In lieu of that some places have a take-home project. I’ve seen a few where they expect you to write a full-on web application with a bulleted list of requirements. I don’t know how they can expect to attract quality talent with an approach like this. My time is valuable, so anything that takes more than an hour or so needs to be compensated. I sure as hell ain’t gonna do a whole day’s work for someone on spec, especially some vaporware outfit I’ve never heard of. In these cases I’d tell them politely I’d expect to paid at my usual consulting rate. They’d either quietly go away or respond with some self-righteous bullshit. Never did one say yeah, it’s only fair, I’ll pay you for a day’s work. I mean would you ask a dentist to show up for a day and pull some teeth, or a lawyer to spend a day in court?

All of this is a signal that the prospective employer doesn’t really know what they’re looking for, can’t recognize talent when they see it, aren’t interested in bringing you on in a relationship of mutual respect, and honestly aren’t serious about filling the position or probably even running their company.

The worst of all of these was America Online. Yes, believe it or not they’re still around, trying to re-invent themselves as a content destination. I don’t know why I accepted the interview, mainly out of curiosity. They were across the street from where I went to school at NYU/ITP, in a trendy loft in Greenwich Village. But when I got there it was a miserable overcrowded open plan office like a sweatshop. It was so noisy I couldn’t imagine how anyone could get any work done. They were all walking ’round with tombstones in their eyes. They guy who would be my boss didn’t even bother showing up, just phoned it in. Another guy, a really fat developer, asked me “Our motto here is work hard, play hard, what does that mean to you?” They had a booth there like a mini TV studio where they did webcasts. The day I was there the guest was some porn star who’d written a book (I’m guessing she had a ghost writer). To top it off, their project and technology seemed interesting at first, but once I started asking questions about it it became clear the whole thing was a horrible hack built in grunt in the worst possible way.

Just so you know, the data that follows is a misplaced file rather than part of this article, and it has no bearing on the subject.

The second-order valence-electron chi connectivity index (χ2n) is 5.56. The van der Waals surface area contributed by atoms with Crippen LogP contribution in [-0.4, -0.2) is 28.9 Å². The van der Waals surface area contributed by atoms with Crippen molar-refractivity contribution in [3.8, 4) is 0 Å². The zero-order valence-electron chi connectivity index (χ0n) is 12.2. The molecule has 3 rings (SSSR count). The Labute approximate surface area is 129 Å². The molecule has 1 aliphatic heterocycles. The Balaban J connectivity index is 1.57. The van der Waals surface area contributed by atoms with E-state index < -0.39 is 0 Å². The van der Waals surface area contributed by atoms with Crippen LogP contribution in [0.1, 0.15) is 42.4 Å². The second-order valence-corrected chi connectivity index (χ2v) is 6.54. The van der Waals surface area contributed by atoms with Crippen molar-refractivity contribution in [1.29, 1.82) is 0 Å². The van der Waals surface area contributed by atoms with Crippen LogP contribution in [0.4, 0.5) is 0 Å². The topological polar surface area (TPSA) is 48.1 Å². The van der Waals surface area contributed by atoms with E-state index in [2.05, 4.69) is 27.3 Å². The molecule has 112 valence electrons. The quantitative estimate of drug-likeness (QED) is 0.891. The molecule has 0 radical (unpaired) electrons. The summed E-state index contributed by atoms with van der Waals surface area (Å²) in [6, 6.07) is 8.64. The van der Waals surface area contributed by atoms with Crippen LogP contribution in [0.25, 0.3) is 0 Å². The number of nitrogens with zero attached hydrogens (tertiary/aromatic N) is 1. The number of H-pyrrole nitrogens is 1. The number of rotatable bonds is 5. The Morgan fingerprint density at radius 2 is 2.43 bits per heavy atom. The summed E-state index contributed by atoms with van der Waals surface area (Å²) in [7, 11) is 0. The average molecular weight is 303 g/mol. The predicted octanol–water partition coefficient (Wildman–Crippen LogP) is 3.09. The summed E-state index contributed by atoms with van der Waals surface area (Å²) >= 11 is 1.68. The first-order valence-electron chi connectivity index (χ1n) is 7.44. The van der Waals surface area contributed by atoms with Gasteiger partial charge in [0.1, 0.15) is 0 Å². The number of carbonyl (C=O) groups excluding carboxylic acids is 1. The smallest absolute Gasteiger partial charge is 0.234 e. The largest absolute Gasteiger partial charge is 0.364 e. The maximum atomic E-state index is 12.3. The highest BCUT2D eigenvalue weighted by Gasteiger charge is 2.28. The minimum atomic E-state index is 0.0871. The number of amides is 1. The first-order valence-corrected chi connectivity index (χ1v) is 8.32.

I actually applied for a few jobs on my own, when I came across something interesting, usually prompted by a fit of frustration at the absurdity or it all, and these turned out to be where all the serious leads were at. I had four job offers that were worth considering, and the interviews all had this in common: pretty much as soon as I got there, within minutes, they stopped asking about toy problems and started asking how I would solve the real business and technology problems they had in front of them, although they usually wouldn’t let on that they’d made that transition. This of course led to much richer and more interesting discussions, and as soon as I perceived what was up I knew this place had potential.